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Achieving public dialogue
There are a wide range of interactions between 'science' and 'the public'. Examples range from visiting a museum, or indulging in a science-related hobby, to reading a newspaper article about a breakthrough in the techniques of therapeutic cloning. Many of these interactions could be said to be 'passive'. This free course, Achieving public dialogue, explores the practicalities of the public becoming more 'active' in the direction of science practice by 'two-way' interactions, with dialogue taking place between science and some part of 'the public'.
Course learning outcomes
After studying this course, you should be able to:
- demonstrate a greater awareness of science-based issues of public importance
- demonstrate a greater insight into the phrase ‘the public understanding of science’
- demonstrate a raised awareness of the ways in which the public can be consulted in relation to science policy issues
- think of ways in which the public might in future become more engaged in decision-making about science that has social impact.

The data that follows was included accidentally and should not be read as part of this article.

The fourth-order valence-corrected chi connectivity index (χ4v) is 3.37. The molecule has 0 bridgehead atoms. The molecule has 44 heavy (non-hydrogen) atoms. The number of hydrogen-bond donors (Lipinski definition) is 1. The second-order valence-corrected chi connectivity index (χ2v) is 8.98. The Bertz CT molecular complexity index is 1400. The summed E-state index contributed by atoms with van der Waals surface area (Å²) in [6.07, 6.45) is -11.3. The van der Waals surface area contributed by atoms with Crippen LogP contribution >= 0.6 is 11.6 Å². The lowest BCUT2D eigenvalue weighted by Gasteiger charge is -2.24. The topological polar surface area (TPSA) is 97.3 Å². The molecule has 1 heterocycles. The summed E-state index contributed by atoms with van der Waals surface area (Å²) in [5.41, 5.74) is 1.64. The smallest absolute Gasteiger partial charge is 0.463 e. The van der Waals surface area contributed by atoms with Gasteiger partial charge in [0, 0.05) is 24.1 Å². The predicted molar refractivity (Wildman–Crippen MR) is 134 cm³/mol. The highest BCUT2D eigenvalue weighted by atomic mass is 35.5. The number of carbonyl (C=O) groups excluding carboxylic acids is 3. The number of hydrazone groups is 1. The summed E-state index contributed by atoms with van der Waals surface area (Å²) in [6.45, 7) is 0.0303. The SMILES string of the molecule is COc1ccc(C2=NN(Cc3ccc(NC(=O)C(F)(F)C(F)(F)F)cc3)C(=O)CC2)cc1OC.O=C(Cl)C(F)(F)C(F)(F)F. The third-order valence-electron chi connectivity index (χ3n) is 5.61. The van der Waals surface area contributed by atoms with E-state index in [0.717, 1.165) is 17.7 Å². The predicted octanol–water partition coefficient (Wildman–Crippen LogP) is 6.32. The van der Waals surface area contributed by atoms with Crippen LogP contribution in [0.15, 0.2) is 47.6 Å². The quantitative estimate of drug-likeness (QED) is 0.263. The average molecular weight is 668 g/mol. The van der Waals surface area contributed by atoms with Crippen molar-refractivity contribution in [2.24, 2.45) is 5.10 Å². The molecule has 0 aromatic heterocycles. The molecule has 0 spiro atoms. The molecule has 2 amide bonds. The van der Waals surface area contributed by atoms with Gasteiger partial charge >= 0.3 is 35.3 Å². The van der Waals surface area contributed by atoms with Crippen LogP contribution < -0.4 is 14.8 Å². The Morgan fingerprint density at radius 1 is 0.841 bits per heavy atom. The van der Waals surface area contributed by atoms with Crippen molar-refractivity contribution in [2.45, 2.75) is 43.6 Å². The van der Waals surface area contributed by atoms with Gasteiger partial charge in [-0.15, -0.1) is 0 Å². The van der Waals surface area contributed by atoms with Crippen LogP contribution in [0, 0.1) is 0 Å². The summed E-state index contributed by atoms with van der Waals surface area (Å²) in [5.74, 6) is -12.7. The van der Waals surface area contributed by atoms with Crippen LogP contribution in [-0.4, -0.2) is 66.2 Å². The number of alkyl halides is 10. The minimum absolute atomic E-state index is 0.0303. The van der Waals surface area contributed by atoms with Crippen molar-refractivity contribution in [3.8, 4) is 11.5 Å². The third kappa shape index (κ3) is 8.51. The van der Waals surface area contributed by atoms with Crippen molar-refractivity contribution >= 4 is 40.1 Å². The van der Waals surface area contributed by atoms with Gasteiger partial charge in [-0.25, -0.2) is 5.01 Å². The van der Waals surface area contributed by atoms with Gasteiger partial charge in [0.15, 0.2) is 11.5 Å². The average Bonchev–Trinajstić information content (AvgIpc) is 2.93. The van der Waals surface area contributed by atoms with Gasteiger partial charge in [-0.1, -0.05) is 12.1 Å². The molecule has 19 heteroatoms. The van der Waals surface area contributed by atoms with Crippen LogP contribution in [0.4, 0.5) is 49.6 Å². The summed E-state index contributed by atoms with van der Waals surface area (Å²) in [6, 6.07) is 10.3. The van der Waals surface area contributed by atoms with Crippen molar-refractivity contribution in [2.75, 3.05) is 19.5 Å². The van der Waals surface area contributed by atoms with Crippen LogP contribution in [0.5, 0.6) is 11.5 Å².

You can start this course right now without signing-up. Click on any of the course content sections below to start at any point in this course.
If you want to be able to track your progress, earn a free Statement of Participation, and access all course quizzes and activities, sign-up.
- Learning outcomes
- 1 How did the notion of public dialogue arise?
- 2 What should dialogue with the public aim to achieve?
- 3 Consensus conferences
- 4 The GM Nation? debate
- 5 How might dialogue move on from GM Nation?
- 6 DEMOCS: ‘The game to play to have your say’
- 7 Final thoughts
- Keep on learning
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About this free course
16 hours study
Level 3: Advanced
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